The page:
Kitchen Discoveries

I’m doing a Marie Kondo on my pantry when I find a brick of dried dates.  It’d been shoved deep into the  recesses of my corner cupboard. As I settle back on my heels, I reconsider decisions made in my kitchen design.

“You have two choices,” my kitchen designer said. “You can install a custom built Lazy Susan which would make everything accessible.  Or you can save money and get more storage space.”

I chose more storage space.

Fifteen years later I’m discovering that this cupboard is a black hole.  It’s deep and dark enough that if I push stuff in,  it disappears and becomes virtually irretrievable.

Unless of course, I channel Marie Kondo and climb right in.

So … this brick of dates. I must have purchased it shortly after the kitchen reno. Thunk. Thunk. It’s as hard as a concrete block.  I wonder if it’s still good.   Dates last forever right?

I drop the brick into a pan of hot water and leave it for an hour.  Miraculously, it softens  and starts to separate.  I take a sniff. It smells OK. A taste. It’s fine.

In it goes into a Data & Walnut loaf.

The baked loaf is surprisingly good. Tender and slightly sweet with the delicate scent of caramel, spice and nuts. Fresh from the oven it reminds me of Sticky Toffee pudding. It stays fresh and moist the next day too. I would make it again.

Now, I wonder what I can do with my other retrievals from the black hole. Four cans of smoked oysters and a bottle of tapenade.

Any suggestions?


250g  Chopped Dates
250g  Boiling hot water
90g    Butter, melted
1        Egg, beaten
1 tsp  Vanilla
225g  Flour
1 tsp  Baking Powder
1 tsp  Baking Soda
3/4 tsp Salt
165g  Sugar
1 tsp  Cinnamon
Zest of half a lemon
Walnuts, as much or as little as you want

Preheat oven to 350F.
Prepare a standard 9×5 loaf pan.
Pour boiling water over chopped dates. Add butter and let sit until cooled.
Mix together all the dry ingredients.
Add beaten egg, lemon zest and vanilla to the cooled date mixture.
Mix the liquids with the dry ingredients until just moistened. Do not over mix.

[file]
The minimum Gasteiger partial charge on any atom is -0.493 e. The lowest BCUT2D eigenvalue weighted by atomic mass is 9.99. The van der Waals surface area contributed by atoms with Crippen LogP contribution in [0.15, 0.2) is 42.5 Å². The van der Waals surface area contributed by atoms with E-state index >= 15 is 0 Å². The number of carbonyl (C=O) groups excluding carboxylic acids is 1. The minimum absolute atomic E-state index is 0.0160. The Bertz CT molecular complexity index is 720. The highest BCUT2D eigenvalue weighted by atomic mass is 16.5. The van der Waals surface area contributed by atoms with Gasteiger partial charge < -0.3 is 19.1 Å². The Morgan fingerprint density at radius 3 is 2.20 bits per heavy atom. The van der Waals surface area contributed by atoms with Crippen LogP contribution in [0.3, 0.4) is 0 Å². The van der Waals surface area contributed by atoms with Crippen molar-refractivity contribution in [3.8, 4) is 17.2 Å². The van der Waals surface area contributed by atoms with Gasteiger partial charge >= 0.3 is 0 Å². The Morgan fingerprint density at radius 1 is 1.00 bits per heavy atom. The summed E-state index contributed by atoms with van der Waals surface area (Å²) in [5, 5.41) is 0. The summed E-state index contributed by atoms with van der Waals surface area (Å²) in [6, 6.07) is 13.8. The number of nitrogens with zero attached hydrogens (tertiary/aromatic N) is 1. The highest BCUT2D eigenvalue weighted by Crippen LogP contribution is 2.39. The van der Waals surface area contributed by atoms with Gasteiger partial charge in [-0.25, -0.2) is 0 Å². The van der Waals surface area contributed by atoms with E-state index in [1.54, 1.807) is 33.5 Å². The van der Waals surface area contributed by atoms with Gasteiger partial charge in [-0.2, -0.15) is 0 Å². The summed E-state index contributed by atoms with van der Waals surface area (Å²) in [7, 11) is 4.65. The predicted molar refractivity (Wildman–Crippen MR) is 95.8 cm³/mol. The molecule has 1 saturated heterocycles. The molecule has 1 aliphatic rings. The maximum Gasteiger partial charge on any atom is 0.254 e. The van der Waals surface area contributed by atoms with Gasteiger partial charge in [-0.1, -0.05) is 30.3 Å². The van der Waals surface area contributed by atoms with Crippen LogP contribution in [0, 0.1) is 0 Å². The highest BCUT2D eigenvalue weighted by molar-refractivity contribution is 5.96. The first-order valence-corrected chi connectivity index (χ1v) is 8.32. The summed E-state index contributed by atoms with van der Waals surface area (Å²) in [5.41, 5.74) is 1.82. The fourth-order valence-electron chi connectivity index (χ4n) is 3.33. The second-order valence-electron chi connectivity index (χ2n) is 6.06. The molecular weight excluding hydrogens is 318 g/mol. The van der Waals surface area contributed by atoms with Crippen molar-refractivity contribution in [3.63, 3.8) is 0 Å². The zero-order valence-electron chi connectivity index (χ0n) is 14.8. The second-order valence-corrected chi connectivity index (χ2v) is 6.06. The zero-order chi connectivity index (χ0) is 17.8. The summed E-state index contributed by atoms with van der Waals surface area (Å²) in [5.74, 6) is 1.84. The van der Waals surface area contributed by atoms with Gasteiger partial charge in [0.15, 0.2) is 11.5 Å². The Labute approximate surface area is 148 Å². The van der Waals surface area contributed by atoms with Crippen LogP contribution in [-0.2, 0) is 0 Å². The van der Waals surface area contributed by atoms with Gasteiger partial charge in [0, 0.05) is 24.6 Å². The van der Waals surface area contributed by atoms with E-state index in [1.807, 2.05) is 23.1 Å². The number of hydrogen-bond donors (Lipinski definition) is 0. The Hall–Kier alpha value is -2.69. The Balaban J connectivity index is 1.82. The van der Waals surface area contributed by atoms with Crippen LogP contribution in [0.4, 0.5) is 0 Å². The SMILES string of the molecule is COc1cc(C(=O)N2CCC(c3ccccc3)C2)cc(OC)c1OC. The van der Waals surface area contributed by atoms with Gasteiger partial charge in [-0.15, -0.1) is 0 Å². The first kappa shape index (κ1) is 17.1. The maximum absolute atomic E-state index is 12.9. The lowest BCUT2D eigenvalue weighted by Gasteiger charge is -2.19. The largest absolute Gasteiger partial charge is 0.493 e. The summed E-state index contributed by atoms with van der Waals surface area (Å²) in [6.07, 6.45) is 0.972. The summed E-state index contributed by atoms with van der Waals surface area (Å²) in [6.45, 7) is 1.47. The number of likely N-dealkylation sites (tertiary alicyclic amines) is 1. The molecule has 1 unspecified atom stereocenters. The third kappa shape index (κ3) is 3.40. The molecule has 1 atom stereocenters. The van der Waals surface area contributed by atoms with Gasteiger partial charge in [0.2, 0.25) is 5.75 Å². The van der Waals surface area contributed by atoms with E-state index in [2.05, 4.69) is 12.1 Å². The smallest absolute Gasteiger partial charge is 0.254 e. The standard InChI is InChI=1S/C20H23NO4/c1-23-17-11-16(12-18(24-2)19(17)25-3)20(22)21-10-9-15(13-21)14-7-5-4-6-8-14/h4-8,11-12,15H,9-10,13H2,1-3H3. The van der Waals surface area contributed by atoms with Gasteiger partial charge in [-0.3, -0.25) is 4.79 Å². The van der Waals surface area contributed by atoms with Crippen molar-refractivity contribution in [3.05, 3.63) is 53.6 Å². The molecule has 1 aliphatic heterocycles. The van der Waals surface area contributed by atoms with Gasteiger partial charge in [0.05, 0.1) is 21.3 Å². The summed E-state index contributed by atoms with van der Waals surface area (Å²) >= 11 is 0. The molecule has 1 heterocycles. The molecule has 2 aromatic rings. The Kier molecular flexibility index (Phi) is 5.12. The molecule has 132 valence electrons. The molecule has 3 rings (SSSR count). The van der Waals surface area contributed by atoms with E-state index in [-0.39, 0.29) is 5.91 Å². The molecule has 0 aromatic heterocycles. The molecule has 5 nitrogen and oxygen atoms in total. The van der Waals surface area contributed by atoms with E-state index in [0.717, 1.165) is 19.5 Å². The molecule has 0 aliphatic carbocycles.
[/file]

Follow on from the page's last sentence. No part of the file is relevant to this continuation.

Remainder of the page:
Pour into greased loaf pan and sprinkle chopped walnuts on top.
Bake in preheated oven for 40-50 minutes or until done.


Toronto, Canada. May 2020



  1. You know Sandy, I was taught that fish don’t fry in the kitchen, beans don’t burn on the grill.
    Took a whole lotta tryin’, just to get up that hill…

    Liked by 1 person

  2. Oysters in cans????? What on earth is that? Don’t ever mention such a thing to a French person (you know how snobbish we are with food!! 😂). Oysters are supposed to be eaten fresh on a market stall. With maybe a bit of lemon or buttered bread. And a glass of white!
    Tapenade? Easy. Do one of you sourdough bread recipes and add thin lines of tapende and a few olives in.
    I’m struggling with my levain by the way!!

    Liked by 2 people

    1. I once had a nightmare about oysters. It tasted of vinegar and hot peppers and felt like needles and pins going all the way down. I haven’t been able to eat it raw since!

      What’s up with your levain? Post your troubles and be prepared for all kinds of useful advice .. lots of sourdough experts out there 🙂

      Liked by 1 person

  3. I used to also have a black hole pantry that swallowed dried fruits, gelatine and condensed milk. The new one is streamlined so there is no hiding
    I like your recipe and wonder if I might use some of my leftover figs instead of dates?

    Liked by 1 person

  4. Buy a baguette, slice thinly, toast it and apply tapenade. You now have nibbles for your evening aperitif. Four cans of smoked oysters? I’m thinking oyster beignets. Drain and toss in flour and then a light Japanese-style batter and fry – more nibbles.

    Liked by 2 people

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